One recent morning, Mike Duggan and his hockey buddies were packing up and, as is often the case, the joke was playing stepping stones on the subject of joint replacement surgery.
A proud hip replacement owner, 74-year-old Duggan marveled at the sheer number of titanium body parts in the locker room. He gestured toward Mitch Boriskin, who was skating along the opposite wall.
“I don’t think you have anything original,” Duggan said.
Boriskin, 70, smiled. “Two fake knees, a spinal cord stimulator, 25 surgeries,” he begins, reciting a box score.
“And one lobotomy,” Duggan interjected as laughter rippled through the room.
At least the titanium was all put to good use. Their team, the Oregon Old Growth, joined dozens of other teams from across North America this month for the Snoopy Senior Hockey Tournament in Santa Rosa, Calif., about 90 miles north of San Francisco.
The tournament has become a summer ritual for hundreds of recreational players, all between the ages of 40 and 90, who flock to the Redwood Empire Ice Arena each year. This is where Charles M. Schultz, author of the comic strip “Peanuts” and lifelong hockey enthusiast founded the event in his 1975.
Now everyone knows what to expect. Skate slow, smart words flow fast, and laughter flow as free as beer.
“If you like drying paint, you’re going to nail it,” said Larry Meredith, 82, captain of the Barkley Bears, who are in the tournament’s 70-plus division.
Playing sports can feel like a youth game. You might compete until high school, or you might participate in regular pick-up games or beer leagues after college. Ultimately, though, family, work, and all the other annoyances of adulthood conspire to pull you apart.
But these senior skaters represent a generation that is further and further back on this timeline. They understand how fitness and camaraderie are beneficial to both body and mind. They continue to cherish the games they love even though their bodies are asking them to reconsider.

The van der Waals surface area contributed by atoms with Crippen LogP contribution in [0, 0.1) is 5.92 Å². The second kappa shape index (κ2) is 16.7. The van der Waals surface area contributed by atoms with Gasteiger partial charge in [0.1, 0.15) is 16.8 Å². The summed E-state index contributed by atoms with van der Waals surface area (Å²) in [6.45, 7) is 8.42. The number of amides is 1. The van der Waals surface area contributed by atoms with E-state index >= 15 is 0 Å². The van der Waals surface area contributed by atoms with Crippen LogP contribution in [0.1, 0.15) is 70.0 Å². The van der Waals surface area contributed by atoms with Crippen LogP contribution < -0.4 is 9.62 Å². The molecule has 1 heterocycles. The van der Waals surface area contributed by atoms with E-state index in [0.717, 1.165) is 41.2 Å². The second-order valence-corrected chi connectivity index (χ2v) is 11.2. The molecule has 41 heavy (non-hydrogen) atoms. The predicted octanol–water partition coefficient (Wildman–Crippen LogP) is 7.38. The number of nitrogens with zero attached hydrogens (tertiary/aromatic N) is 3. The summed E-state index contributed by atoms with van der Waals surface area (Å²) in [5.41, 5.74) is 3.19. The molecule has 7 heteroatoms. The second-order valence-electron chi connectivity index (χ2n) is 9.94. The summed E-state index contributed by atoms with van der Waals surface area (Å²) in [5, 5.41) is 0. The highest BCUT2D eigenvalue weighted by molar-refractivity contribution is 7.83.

“You don’t quit because you’re old, you’re old because you quit,” said Rich Haskell, 86, an athlete from Newport Richie, Florida. “A friend of mine died a few years ago. He played hockey in the morning and died in the evening. You can’t do better than that.”
This tournament has the feel of a week and a half summer camp. Campers and his RV crowd the arena parking lot, where players drink beer, grill meat, and socialize between games.
This year’s team names (California Antiques, Michigan Old-Timers, Seattle Senaires and Colorado Fading Stars, to name a few) nod to the aging and evolving sense of humor of their players.
“It used to be just the Colorado Stars,” said team goaltender Rich Maslow, 74. “But then we turned 70.”
Maslow and his teammates were due to play at 6:30 a.m., the earliest available time of the day, so they had to meet before sunrise.
“Everyone has to get up at 5:30 to piss anyway, so maybe we should play hockey,” said Craig Kosian, 78, of Albada, Colorado, as he dressed for the game.
Kosian described himself as having “adult-onset hockey syndrome.” However, many other participants began playing games as children and have interwoven them over decades of their lives.